The construction phase plan should also identify any additional information that the contractor needs before starting work. If the client is not able to provide that information (e.g. services location, intrusive asbestos survey, ordnance assessment, etc.) then the contractor should arrange with the client for the work to be carried out as a separate part of the contractor’s contract.

Where the contractor is the main contractor on all or part of the site they should manage all work in the area they are responsible for unless a principal contractor is appointed and active. Where the contractor carries out design work (e.g. temporary works including perimeter fencing, arranging traffic management routes, ground conditions assessment and alterations, excavation support arrangements, etc.) they should ensure they follow the principle of avoid the hazard or use a suitable control measure to minimise risk.

Q. When a geotechnical contractor is appointed as Principal Contractor (PC) or Principal Designer (PD), in the early stages of a GI phase, or they pick up those duties by default, is there a danger they could be deemed PC and PD for subsequent phases?

Absolutely. Without clear arrangements to the contrary, there is every danger that a geotechnical contractor could be assumed to be responsible for following phases of works. It is therefore important that where a geotechnical contractor is appointed, or by default is expected to carry out the duties of the Principal Contractor and Principal Designer (a requirement on any project where there is likely to be more than one contractor), they clearly limit their role to their phase of works only. This will include limiting the Construction Phase Plan to the geotechnical phase. Where the existing contract paperwork is not clear on this issue the contractor should write to their client to confirm the extent of the contractor’s role.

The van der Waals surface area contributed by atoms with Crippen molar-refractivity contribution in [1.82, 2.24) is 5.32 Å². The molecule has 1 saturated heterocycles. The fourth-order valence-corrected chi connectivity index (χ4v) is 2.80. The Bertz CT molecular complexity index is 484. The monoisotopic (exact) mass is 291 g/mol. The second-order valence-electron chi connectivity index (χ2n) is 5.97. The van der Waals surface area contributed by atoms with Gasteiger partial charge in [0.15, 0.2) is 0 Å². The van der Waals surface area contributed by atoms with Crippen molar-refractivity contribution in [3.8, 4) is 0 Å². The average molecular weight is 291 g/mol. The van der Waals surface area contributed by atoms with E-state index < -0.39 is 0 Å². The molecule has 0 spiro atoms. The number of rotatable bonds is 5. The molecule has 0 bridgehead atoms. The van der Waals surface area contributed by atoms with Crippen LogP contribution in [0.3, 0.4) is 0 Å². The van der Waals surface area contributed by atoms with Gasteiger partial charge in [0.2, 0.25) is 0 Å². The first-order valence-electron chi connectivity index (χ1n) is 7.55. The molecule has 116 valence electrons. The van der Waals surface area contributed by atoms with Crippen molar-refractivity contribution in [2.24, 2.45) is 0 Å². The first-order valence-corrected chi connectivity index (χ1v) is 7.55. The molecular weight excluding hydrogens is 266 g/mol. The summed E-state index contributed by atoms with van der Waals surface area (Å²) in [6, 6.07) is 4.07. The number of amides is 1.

Q. Regulation 2 defines a contractor as ‘any person (including a non-domestic client) who, in the course or furtherance of a business, carries out, manages or controls construction work’. Does this definition mean consultants may be classed as contractors?

The duty holder ‘contractor’ relates to those who: determine the manner in which the work is being done (this may also include a design element so they may hold dual roles), provide supervision or engage other contractors. This can include ‘consultancies’ in many instances.

As an example, where a consultant engages a drilling contractor and determines the nature and type of works or supplies supervision, they would both be deemed contractors and it will be the consultancy’s responsibility to ensure the client is aware of their duties. The client would then need to make the necessary appointments. Where a domestic client is involved, the consultancy (as a contractor) may be deemed to be principal contractor and principal designer by default, even if the client fails to make formal appointments. Where a commercial client is involved, any failure to appoint will result in the client carrying the role of principal designer and/or principal contractor.

Further reading:

HSE Publication L153 – Managing health and safety in construction – Construction (Design and Management) Regulations 2015 –

CITB Guidance on CDM –